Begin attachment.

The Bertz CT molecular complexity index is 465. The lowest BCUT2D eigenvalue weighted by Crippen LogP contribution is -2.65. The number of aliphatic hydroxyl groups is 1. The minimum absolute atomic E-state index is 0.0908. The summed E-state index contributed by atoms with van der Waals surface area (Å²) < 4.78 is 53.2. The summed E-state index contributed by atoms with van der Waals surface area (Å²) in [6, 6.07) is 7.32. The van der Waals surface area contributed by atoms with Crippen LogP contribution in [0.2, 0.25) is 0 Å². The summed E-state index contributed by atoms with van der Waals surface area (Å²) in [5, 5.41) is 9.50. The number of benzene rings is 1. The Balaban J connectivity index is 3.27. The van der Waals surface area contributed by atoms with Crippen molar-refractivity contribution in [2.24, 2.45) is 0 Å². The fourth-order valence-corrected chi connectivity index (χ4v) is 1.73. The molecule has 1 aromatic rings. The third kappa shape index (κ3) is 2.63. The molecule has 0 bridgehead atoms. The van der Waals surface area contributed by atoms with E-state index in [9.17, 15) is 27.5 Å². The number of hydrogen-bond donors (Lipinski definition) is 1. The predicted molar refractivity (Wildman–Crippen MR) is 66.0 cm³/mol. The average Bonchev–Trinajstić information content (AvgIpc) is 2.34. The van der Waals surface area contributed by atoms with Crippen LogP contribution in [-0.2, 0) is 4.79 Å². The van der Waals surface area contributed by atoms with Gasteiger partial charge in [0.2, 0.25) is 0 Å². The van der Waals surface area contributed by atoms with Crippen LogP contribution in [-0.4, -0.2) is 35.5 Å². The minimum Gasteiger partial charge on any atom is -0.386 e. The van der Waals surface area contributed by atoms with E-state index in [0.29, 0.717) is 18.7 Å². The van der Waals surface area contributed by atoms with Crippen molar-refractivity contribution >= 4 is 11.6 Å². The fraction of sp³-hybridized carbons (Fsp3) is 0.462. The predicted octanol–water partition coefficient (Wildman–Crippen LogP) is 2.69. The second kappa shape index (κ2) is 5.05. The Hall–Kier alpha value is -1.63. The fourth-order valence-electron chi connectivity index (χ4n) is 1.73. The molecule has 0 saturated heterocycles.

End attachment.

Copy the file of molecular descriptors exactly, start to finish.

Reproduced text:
The Bertz CT molecular complexity index is 465. The lowest BCUT2D eigenvalue weighted by Crippen LogP contribution is -2.65. The number of aliphatic hydroxyl groups is 1. The minimum absolute atomic E-state index is 0.0908. The summed E-state index contributed by atoms with van der Waals surface area (Å²) < 4.78 is 53.2. The summed E-state index contributed by atoms with van der Waals surface area (Å²) in [6, 6.07) is 7.32. The van der Waals surface area contributed by atoms with Crippen LogP contribution in [0.2, 0.25) is 0 Å². The summed E-state index contributed by atoms with van der Waals surface area (Å²) in [5, 5.41) is 9.50. The number of benzene rings is 1. The Balaban J connectivity index is 3.27. The van der Waals surface area contributed by atoms with Crippen molar-refractivity contribution in [2.24, 2.45) is 0 Å². The fourth-order valence-corrected chi connectivity index (χ4v) is 1.73. The molecule has 1 aromatic rings. The third kappa shape index (κ3) is 2.63. The molecule has 0 bridgehead atoms. The van der Waals surface area contributed by atoms with E-state index in [9.17, 15) is 27.5 Å². The number of hydrogen-bond donors (Lipinski definition) is 1. The predicted molar refractivity (Wildman–Crippen MR) is 66.0 cm³/mol. The average Bonchev–Trinajstić information content (AvgIpc) is 2.34. The van der Waals surface area contributed by atoms with Crippen LogP contribution in [-0.2, 0) is 4.79 Å². The van der Waals surface area contributed by atoms with Gasteiger partial charge in [0.2, 0.25) is 0 Å². The van der Waals surface area contributed by atoms with Crippen LogP contribution in [-0.4, -0.2) is 35.5 Å². The minimum Gasteiger partial charge on any atom is -0.386 e. The van der Waals surface area contributed by atoms with E-state index in [0.29, 0.717) is 18.7 Å². The van der Waals surface area contributed by atoms with Crippen molar-refractivity contribution >= 4 is 11.6 Å². The fraction of sp³-hybridized carbons (Fsp3) is 0.462. The predicted octanol–water partition coefficient (Wildman–Crippen LogP) is 2.69. The second kappa shape index (κ2) is 5.05. The Hall–Kier alpha value is -1.63. The fourth-order valence-electron chi connectivity index (χ4n) is 1.73. The molecule has 0 saturated heterocycles.